The Family of Sir Thomas More by Rowland Lockey after Hans Holbein the Younger

The Family of Sir Thomas More by Rowland Lockey after Hans Holbein the Younger

Saint Thomas More

In a moving article entitled “St Thomas More: A Man For This Season”, Deacon Keith Fournier quotes Pope John Paul II as saying of More:-

“Precisely because of the witness which he bore, even at the price of his life, to the primacy of truth over power, Saint Thomas More is venerated as an imperishable example of moral integrity. And even outside the Church, particularly among those with responsibility for the destinies of peoples, he is acknowledged as a source of inspiration for a political system which has as its supreme goal the service of the human person.”

and Fournier writes of how Sir Thomas More stood up for his faith and his beliefs:-

“This champion of heroic courage in the face of a State which has lost its soul never wavered in his fidelity to the Truth. He would not betray the truth or compromise it on the altar of public opinion or for political opportunism. He knew that to do so would not only have dishonored God and led his family and so many others astray, but that it would have given tacit assent to the emerging despotism of his age.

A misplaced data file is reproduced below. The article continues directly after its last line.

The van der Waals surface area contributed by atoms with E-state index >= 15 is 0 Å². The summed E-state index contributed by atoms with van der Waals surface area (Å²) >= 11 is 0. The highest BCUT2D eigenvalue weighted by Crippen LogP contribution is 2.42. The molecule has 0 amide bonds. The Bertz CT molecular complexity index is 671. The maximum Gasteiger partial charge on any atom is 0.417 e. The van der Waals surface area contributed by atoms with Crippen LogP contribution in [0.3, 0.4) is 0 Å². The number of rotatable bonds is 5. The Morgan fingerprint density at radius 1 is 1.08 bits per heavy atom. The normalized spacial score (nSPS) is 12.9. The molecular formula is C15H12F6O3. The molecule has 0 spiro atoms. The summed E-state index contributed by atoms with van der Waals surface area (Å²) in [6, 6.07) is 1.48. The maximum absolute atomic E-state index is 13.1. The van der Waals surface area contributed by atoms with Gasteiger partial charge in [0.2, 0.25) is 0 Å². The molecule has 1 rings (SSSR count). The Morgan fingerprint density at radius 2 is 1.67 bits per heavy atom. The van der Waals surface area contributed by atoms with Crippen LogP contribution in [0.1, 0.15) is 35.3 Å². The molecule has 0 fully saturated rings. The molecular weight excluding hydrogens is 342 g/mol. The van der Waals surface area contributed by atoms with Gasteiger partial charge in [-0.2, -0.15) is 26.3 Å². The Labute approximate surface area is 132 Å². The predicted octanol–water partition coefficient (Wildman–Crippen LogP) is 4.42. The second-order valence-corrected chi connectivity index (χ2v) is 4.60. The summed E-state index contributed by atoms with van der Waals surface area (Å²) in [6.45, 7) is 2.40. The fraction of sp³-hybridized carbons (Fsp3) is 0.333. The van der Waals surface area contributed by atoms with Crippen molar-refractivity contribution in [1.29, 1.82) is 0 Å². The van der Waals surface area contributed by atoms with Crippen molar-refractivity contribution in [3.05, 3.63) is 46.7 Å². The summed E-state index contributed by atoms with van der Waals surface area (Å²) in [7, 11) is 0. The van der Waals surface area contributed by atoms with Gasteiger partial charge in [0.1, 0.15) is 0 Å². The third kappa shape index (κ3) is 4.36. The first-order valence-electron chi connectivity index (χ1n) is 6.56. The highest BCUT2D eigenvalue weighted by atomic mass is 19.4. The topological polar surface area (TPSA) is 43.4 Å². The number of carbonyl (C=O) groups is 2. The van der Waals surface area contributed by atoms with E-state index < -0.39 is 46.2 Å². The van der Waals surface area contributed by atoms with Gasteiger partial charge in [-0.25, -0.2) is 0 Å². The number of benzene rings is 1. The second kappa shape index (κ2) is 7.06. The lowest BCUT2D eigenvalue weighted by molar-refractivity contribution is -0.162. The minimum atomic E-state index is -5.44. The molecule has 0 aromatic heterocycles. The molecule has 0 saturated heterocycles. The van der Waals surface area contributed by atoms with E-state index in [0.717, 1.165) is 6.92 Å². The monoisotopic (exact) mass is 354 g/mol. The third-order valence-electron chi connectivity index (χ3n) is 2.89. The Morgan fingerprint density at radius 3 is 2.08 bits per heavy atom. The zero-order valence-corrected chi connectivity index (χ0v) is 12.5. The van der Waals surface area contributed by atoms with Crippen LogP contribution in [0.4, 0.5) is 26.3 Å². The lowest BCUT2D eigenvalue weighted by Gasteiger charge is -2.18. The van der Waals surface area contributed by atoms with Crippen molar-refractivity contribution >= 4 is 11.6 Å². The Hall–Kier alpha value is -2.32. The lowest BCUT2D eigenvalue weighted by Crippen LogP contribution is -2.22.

Thomas More was brought to trial for his fidelity to the Truth. Oh, as is always the case with persecution against Christians, it was framed as a charge against the “positive law”. There, this outstanding lawyer defended the Truth for which he would later give his life.”

Fournier then goes on to quote More himself, from an inscription in his Book of Hours:-

“Give me your grace, good Lord, to set the world at naught…to have my mind well united to you; to not depend on the changing opinions of others…so that I may think joyfully of the things of God and tenderly implore his help. So that I may lean on God’s strength and make an effort to love him… So as to thank Him ceaselessly for his benefits; so as to redeem the time I have wasted…”

Conclusion

Although I cannot agree with Sir Thomas More’s persecution of people he perceived to be heretics, I admire his courage, his unshakable faith, his honour and his desire to see a Utopian society. He knew what disagreeing with the King could lead to but he put his faith and his God first.